"Second.- He will take as large a Republican vote as any man in the East, and more than any other in the West. As a test of his popularity a gentleman from Illinois informs me he has been five times elected to important offices by the votes of the people; three times as Circuit Judge in a large district, receiving each time every vote in the district, once as a member of the Legislature without serious opposition, and once as a member of the Constitutional Convention, receiving every vote in his county. Where can you find a better record than that? He lives in a Republican county, where there is a Republican majority of two thousand. If nominated, he will receive more than one thousand majority, as we are assured by more than five hundred Republicans from his own county, now here, who have come two hundred and fifty miles to attend this convention to show how he stands as a Republican and as a man at the home where he has lived for thirty five years. In the history of the United States no record of any man can be found to show greater popularity than the almost unanimous election of Judge Davis five times in succession to public office. He will carry a large Republican vote, also, because he was the bosom friend of Mr. Lincoln. He was the man, who, more than any other, brought him out for President. He was the administrator of his estate, and the guardian of his children. He is in every sense a great man--great headed, great hearted, and full of vigor, and of as much executive will and force as any other man that lives.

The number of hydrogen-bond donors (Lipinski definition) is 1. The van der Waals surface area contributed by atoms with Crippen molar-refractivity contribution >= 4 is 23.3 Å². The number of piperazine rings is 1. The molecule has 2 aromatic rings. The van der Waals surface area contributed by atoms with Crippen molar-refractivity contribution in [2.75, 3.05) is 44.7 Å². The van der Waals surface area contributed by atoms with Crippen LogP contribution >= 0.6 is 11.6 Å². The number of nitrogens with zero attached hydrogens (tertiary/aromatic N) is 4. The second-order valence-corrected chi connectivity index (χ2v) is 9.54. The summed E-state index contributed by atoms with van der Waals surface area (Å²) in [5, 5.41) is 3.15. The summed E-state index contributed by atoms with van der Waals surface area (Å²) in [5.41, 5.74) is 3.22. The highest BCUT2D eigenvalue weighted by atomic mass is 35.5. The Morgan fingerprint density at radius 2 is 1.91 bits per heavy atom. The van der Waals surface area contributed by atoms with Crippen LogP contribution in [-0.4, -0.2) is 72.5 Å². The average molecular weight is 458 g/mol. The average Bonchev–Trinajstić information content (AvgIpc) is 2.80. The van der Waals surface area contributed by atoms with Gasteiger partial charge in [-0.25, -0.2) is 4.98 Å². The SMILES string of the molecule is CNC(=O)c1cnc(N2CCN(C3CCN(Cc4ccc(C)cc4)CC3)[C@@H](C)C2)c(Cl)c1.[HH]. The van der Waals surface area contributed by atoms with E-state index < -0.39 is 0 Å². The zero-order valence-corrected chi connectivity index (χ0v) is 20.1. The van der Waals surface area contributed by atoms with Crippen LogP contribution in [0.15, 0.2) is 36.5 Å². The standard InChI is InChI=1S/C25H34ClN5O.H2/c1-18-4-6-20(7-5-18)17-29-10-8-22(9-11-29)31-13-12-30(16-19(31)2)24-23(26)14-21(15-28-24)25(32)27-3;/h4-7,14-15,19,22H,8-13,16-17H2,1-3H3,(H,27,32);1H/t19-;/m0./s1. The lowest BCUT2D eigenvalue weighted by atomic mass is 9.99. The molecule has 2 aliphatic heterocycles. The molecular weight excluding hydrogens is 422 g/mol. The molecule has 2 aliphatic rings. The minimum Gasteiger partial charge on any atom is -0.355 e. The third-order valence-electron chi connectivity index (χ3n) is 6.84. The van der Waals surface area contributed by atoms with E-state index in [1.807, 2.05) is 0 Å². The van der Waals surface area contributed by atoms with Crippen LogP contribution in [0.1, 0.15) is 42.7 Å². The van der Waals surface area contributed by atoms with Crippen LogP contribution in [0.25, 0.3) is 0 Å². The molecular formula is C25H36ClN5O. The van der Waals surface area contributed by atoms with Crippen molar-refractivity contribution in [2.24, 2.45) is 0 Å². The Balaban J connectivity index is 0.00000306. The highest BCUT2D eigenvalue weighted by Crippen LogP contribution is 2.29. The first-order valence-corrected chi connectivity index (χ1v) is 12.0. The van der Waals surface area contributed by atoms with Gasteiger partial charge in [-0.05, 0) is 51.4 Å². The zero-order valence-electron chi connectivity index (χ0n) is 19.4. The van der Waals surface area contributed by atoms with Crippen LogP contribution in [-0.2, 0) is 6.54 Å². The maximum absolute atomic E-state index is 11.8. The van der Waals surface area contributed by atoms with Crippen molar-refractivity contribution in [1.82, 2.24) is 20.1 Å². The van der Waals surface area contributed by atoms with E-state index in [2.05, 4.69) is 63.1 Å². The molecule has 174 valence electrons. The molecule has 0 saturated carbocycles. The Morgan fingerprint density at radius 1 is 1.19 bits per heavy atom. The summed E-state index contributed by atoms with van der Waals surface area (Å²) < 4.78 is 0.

"Third.- He would be, in my opinion, unanimously indorsed by the Democratic Convention, and would carry the solid vote of the Democracy of the United States, North and South, against Grant.
"Fourth.- His nomination here, followed by his indorsement at the Democratic Convention to be held hereafter, insures an election.
"Fifth.- His nomination will carry the Legislature of Illinois, and will re-elect Mr. Trumbull to the Senate, where, instead of being under the ban of a tyrannical majority, as he is, he would be the leader of the Senate. This is Mr. Trumbull's great role. It is where duty and interest and public good should lead him; it is the place to which he is best fitted. There is too much at stake upon the success of this movement to allow personalities to control the action of the convention.